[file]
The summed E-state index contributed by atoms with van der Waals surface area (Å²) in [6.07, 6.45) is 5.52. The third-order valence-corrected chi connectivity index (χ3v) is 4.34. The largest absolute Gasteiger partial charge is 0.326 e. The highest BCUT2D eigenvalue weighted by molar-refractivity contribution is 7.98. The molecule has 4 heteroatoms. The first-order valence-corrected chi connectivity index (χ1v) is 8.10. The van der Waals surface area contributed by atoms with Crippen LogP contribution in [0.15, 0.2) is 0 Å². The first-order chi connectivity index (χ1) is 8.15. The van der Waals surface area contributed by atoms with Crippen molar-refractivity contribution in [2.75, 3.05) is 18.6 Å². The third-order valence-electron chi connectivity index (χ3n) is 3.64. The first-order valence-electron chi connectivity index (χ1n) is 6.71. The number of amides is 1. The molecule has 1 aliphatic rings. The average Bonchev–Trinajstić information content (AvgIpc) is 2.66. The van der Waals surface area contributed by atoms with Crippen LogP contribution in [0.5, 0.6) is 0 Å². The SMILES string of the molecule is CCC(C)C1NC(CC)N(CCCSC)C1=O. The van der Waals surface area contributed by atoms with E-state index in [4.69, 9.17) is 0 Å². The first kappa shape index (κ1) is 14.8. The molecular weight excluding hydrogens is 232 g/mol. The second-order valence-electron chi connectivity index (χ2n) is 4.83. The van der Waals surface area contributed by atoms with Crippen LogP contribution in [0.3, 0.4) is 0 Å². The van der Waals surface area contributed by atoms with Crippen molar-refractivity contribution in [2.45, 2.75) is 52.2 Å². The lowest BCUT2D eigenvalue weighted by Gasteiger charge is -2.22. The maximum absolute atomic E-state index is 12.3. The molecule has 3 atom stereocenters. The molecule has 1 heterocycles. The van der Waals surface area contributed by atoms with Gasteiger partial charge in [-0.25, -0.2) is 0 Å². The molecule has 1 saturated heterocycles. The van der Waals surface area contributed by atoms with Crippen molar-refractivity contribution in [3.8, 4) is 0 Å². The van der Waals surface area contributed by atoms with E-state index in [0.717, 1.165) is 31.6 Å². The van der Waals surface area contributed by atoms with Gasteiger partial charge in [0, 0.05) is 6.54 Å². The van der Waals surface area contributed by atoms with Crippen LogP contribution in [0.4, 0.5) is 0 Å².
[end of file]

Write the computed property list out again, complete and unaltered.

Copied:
The summed E-state index contributed by atoms with van der Waals surface area (Å²) in [6.07, 6.45) is 5.52. The third-order valence-corrected chi connectivity index (χ3v) is 4.34. The largest absolute Gasteiger partial charge is 0.326 e. The highest BCUT2D eigenvalue weighted by molar-refractivity contribution is 7.98. The molecule has 4 heteroatoms. The first-order valence-corrected chi connectivity index (χ1v) is 8.10. The van der Waals surface area contributed by atoms with Crippen LogP contribution in [0.15, 0.2) is 0 Å². The first-order chi connectivity index (χ1) is 8.15. The van der Waals surface area contributed by atoms with Crippen molar-refractivity contribution in [2.75, 3.05) is 18.6 Å². The third-order valence-electron chi connectivity index (χ3n) is 3.64. The first-order valence-electron chi connectivity index (χ1n) is 6.71. The number of amides is 1. The molecule has 1 aliphatic rings. The average Bonchev–Trinajstić information content (AvgIpc) is 2.66. The van der Waals surface area contributed by atoms with Crippen LogP contribution in [0.5, 0.6) is 0 Å². The SMILES string of the molecule is CCC(C)C1NC(CC)N(CCCSC)C1=O. The van der Waals surface area contributed by atoms with E-state index in [4.69, 9.17) is 0 Å². The first kappa shape index (κ1) is 14.8. The molecular weight excluding hydrogens is 232 g/mol. The second-order valence-electron chi connectivity index (χ2n) is 4.83. The van der Waals surface area contributed by atoms with Crippen LogP contribution in [0.3, 0.4) is 0 Å². The van der Waals surface area contributed by atoms with Crippen molar-refractivity contribution in [2.45, 2.75) is 52.2 Å². The lowest BCUT2D eigenvalue weighted by Gasteiger charge is -2.22. The maximum absolute atomic E-state index is 12.3. The molecule has 3 atom stereocenters. The molecule has 1 heterocycles. The van der Waals surface area contributed by atoms with Gasteiger partial charge in [-0.25, -0.2) is 0 Å². The molecule has 1 saturated heterocycles. The van der Waals surface area contributed by atoms with Crippen molar-refractivity contribution in [3.8, 4) is 0 Å². The van der Waals surface area contributed by atoms with E-state index in [0.717, 1.165) is 31.6 Å². The van der Waals surface area contributed by atoms with Gasteiger partial charge in [0, 0.05) is 6.54 Å². The van der Waals surface area contributed by atoms with Crippen LogP contribution in [0.4, 0.5) is 0 Å².